While not technically part of Irish history, it might as well have been given the far reaching effects it would have. By adding the religious dimension to English/British rule; it led to religious persecution, Cromwell's campaign, the Ascendancy and the impoverishment that came with it (and eventually conditions that led to the Famine), the Penal Laws, and of course through the Plantations to the Partition of Ireland and the Troubles. It ensured that British rule in Ireland would become particularly brutal at various points and poisoned relations across Ireland with sectarian strife, making attempts at independence far more bitter and bloodied.
 

Bea C

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Mary McAuliffe was on Radio Kerry this morning about the insight that Victoria drama thing is having on the British interpretation of the Famine.
 

Supra

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Mary McAuliffe was on Radio Kerry this morning about the insight that Victoria drama thing is having on the British interpretation of the Famine.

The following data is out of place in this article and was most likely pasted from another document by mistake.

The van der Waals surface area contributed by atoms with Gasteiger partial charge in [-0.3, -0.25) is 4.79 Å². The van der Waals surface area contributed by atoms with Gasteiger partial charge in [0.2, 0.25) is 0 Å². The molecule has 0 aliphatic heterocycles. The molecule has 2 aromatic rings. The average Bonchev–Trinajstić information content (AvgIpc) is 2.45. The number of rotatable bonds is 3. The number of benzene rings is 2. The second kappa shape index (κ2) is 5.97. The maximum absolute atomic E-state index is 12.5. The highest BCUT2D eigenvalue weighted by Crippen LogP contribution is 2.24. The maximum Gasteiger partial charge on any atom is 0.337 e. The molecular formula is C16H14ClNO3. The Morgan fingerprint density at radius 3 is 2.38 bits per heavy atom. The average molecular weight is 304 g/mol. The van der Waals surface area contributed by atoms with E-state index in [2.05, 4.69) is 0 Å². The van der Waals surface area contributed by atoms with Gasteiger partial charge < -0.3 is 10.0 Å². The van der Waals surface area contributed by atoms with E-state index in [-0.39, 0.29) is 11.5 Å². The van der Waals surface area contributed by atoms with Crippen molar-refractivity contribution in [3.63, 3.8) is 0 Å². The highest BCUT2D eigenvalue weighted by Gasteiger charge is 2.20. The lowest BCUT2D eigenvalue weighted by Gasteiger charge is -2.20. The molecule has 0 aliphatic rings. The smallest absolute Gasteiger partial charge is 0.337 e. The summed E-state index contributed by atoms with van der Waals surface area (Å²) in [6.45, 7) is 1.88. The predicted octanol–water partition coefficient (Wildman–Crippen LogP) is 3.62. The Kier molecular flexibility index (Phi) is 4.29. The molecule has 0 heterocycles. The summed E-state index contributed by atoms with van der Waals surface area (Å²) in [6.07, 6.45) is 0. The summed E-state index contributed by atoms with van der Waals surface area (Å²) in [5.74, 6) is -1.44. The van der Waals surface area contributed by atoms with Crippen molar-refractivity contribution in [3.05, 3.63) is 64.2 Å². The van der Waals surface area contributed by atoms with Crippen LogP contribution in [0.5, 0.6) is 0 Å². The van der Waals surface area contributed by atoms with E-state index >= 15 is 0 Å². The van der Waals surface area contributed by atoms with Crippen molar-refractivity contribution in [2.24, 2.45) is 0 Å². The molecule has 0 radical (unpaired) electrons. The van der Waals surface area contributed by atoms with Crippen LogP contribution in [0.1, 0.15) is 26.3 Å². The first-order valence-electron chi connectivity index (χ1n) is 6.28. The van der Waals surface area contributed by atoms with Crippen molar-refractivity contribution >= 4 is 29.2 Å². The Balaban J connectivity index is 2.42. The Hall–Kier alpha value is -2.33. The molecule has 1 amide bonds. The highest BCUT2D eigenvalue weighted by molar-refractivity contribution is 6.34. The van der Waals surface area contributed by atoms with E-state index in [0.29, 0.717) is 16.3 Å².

I'd hazard a guess that the irish are talking about the that more than the British.
 

yosef shompeter

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My two cents:
I find the topic for discussion quite good... I think the people of this country don't get a good broad view of history in secondary school -- if my experience is anything to go by.

Some british writer ---awful eejit -- -wrote some learned tome about the "Great Men Who Made History. Clive of India and Marlborough and Wellington etc.
but the really big changes are in scientific discovery and their application... call that innovation in modern parlance. So you have the internal combustion engine -- I think Otto was the name of the inventor... and then Henry Ford, who mass-produced it.
Likewise electric light... Faraday? excuse my ignorance... and the people saw through with the electrification.... built Ardnacrusha power station.
So I suppose I have to throw in Sir Francis Drake whose innovation was the introduction of the humble spud. Before that people used to grow wheat. That explains all the millstones that turn up in archaeological digs...